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Teaching Reception


This week's #wednesdaywisdom comes from Hannah - the face behind @heymissreception on Instagram. Here she shares with us what to expect when teaching in Reception.


Hi guys! I'm Hannah, I am the face behind @heymissreception on Instagram. I'm the one that clogs your feeds with pretty notes and SEN mind maps. I trained at Edgehill University graduating in 2018. After graduating I was a reception teacher in Bedfordshire in a three-form school from ages 2-13years old. However, during the pandemic, I moved up to Blackpool to be with my partner. Currently, I am starting as a supply teacher until I can find something more permanent. I'm the sort of person who needs a coffee, is at school at the crack of dawn, and wishes they were first out the door but never seems to happen. At the weekend you can often find me scrolling through Instagram, watching Netflix, or at the pub. I have a passion for Special Educational Needs in mainstream settings and supporting teachers to support their children.

How reception works.

I have two mottos to live by in reception the first is never make playdough or gloop in a hurry (you can guarantee it’s the day the flour goes everywhere!) The second is the weather dictates what kind of day you will have (if its windy then the children will be wild).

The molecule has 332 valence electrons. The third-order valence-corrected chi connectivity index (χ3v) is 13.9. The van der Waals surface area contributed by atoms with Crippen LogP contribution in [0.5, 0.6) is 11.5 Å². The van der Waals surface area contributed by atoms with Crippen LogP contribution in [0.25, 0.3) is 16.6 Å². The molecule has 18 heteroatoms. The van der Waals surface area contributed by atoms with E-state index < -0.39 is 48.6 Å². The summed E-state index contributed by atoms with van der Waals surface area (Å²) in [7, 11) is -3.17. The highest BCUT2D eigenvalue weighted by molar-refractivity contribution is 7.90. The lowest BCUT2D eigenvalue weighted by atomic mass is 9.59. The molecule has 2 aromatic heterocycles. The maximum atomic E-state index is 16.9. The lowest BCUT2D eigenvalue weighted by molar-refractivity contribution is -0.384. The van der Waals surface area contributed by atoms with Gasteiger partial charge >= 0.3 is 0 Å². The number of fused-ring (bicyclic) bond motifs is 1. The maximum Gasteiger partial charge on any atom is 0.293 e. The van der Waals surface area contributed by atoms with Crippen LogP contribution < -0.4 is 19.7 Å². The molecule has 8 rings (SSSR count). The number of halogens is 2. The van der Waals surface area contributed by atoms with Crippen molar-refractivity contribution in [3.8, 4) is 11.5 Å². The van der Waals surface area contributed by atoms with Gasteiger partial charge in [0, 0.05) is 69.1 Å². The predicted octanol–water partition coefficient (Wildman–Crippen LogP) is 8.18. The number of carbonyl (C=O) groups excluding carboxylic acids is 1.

Every school has a different approach when it comes to how they structure their day depending on their school beliefs and what works for their cohort of children. The day is a mixture of whole-class teaching, group sessions, and continuous provision (Learning through play.)

Whole class teaching or affectionately known as carpet time for the obvious reasons, it takes place on the carpet. In September some schools keep these sessions short and sweet at only 5 minutes at a time like singing or circle games. As the year goes on these sessions get longer to last 20-30minutes. However, this is very dependant on what the cohort can cope with and the engagement level.


Whole class sessions tend to be literacy and maths where the children learn skills they may not on their own. It's a chance for the teachers to model good practice such as gathering information from stories or adding and takeaway.